For her doctoral project, she is working with the idea of ‘making’ as a mode of ethnographic research, through documentation, activation, and learning and thinking-through-practicing. Her research uses storytelling as a way to observe and document how minor, ephemeral, and sensory aspects of everyday processes can lead to bigger phenomena such as collectiveness and the development of culture. She works with objects that are considered ‘traditional’ to unpack the value systems that inform our lives.This analysis encompasses a range of notions including slow process, labour, politics, ecology, empathy, companionship, and conversation while documenting temporal frictions between indigenous knowledge and contemporary society.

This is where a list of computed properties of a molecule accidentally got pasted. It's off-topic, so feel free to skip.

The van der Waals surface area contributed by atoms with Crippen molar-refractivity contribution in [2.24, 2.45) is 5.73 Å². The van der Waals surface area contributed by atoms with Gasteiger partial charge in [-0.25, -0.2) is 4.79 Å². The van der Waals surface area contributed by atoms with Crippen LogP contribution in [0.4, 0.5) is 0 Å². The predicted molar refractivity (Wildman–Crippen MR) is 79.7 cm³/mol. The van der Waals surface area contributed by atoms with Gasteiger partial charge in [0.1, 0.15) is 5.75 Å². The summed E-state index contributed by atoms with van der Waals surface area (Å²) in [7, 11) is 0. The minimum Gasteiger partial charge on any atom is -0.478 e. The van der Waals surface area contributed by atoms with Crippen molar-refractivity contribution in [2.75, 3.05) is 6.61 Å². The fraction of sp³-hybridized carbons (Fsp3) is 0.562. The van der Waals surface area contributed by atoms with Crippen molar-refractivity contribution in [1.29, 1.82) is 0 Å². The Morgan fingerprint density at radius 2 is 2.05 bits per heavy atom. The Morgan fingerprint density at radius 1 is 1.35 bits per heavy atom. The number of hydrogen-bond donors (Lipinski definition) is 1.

She is a graduate of MFA Sculpture at the Slade School of Fine Art and MSs Japanese Studies at University of Oxford where she studied Sociology, Anthropology, and Modern Literature. Since graduating from the Slade, she has been working on site specific research-based projects with both Ainu and Japanese people in Hokkaido, Japan. She works with various media such as video, poetry, installation, and sculpture.